AUCKLAND (Fairfax NZ / Pacific Media Watch): Defence Minister Jonathan Coleman says he accepts New Zealand Defence Force denials that it spied on an Asia-Pacific investigative journalist.
Dr Coleman said there was no evidence backing allegations that the Defence Force collected metadata in relation to journalist Jon Stephenson.
He would "welcome" any evidence from journalist and author Nicky Hager proving otherwise, Dr Coleman said.
The Defence Force said it checked more than a decade's worth of records from the war in Afghanistan after the Sunday Star-Times reported the New Zealand military received help from US spy agencies to monitor phone calls by Stephenson and his associates while he was in Afghanistan reporting on the war.
In a statement today, the Defence Force denied it had intercepted phone data as alleged and said the chief of defence had never authorised any personnel to undertake unlawful interception of private communications of the type alleged by Hager.
"I have asked the officers responsible for our operations in Afghanistan whether they have conducted monitoring of Stephenson as alleged by Hager and they have assured me that they have not. This includes asking foreign organisations to do this on our behalf," acting Defence Force chief Major-General Tim Keating said.
"We have identified no information at this time that supports Hager's claims."
Dr Coleman said the checks had been "extensive" and he had been assured there was "no evidence to back up the claims that are made in that article".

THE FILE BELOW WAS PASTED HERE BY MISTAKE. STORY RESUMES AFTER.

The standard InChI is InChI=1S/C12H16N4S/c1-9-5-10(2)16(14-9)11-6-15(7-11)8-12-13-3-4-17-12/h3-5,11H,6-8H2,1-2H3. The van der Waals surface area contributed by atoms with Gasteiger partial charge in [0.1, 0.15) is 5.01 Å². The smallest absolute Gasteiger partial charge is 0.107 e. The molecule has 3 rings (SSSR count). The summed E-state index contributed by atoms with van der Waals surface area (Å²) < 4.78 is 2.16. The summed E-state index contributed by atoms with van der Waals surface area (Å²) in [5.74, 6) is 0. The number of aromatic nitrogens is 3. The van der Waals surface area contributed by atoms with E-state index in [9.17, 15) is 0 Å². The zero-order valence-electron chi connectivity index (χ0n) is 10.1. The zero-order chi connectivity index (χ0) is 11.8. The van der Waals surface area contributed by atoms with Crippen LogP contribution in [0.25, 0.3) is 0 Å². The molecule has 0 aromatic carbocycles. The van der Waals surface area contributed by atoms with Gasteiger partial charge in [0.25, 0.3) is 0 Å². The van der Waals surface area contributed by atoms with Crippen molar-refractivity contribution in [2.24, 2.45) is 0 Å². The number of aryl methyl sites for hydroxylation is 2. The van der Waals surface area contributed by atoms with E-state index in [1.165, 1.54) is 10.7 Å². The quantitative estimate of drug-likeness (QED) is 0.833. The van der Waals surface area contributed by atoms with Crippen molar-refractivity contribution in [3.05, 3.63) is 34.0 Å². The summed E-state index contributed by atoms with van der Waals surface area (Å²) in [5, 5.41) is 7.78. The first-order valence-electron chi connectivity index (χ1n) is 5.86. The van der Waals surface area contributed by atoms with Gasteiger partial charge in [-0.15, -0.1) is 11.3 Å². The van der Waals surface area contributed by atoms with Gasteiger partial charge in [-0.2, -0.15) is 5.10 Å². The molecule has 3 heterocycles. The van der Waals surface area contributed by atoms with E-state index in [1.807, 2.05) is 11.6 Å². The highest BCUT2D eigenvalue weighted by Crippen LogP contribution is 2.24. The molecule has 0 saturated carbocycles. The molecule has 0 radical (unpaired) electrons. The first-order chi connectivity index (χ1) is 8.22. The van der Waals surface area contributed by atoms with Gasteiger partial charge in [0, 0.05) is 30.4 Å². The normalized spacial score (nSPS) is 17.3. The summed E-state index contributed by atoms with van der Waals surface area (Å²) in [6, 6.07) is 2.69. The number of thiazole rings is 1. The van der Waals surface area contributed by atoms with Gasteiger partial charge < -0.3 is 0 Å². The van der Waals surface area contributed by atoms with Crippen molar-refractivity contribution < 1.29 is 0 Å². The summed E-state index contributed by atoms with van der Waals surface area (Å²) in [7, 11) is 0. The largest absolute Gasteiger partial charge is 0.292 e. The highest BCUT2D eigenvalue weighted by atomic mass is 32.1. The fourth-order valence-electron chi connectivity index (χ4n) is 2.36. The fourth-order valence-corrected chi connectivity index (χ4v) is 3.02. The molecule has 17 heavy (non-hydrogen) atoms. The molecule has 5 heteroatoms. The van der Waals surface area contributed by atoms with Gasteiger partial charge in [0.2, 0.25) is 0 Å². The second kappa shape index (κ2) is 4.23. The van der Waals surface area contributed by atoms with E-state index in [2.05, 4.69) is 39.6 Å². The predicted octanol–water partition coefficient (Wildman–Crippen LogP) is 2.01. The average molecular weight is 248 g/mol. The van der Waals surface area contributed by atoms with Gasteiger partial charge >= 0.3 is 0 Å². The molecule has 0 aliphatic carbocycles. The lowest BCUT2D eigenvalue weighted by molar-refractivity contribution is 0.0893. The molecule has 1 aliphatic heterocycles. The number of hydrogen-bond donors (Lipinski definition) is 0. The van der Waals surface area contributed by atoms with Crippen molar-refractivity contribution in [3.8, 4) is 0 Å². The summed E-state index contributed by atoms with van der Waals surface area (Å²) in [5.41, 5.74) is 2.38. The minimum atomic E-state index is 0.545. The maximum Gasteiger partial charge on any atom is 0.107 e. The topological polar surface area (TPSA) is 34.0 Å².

"The collection of metadata on behalf of the NZDF by the US would not be a legitimate practice when practised on a New Zealand citizen, it wouldn't be something that I could support as the minister and I'd be very concerned if that had actually been the case."
He said he believed the Defence Force assurances that there was no evidence such spying happened.
''The acting chief of defence has given me that assurance and I believe him."
Hager also revealed yesterday the Defence Force lumped journalists in with subversives and other security threats - something which Dr Coleman said he completely rejected.
A check had revealed the order was first issued by former chief of defence Sir Bruce Ferguson in 2003 and then repeated in 2005.
Journalists and extremists
Sir Bruce claimed yesterday not to know about the order and said he found it disturbing.
Dr Coleman said the order lumped investigative journalists in with extremist organisations and foreign intelligence services as a subversive grouping and he considered that "very heavy handed".
"I don't think it's appropriate that journalists are described in that way in that order. So I've asked the NZDF to go back, look at those orders which have been in pace for a decade, check they're still fit for purpose, rewrite those orders appropriately and to remove those references in the way that they're expressed."
Today, US intelligence sources said that if the National Security Agency listened to journalist Jon Stephenson's phone conversations in Afghanistan it was probably part of standard monitoring of "enemy" communications.
US experts and former intelligence officials told AP that if Stephenson's phone records were collected, it was probably done as part of a military intelligence sweep that was shared among allies in war zones, where there was little expectation of privacy in the hunt for enemy combatants and suspected terrorists.
This work is licensed under a Creative Commons Attribution-NonCommercial 3.0 New Zealand Licence.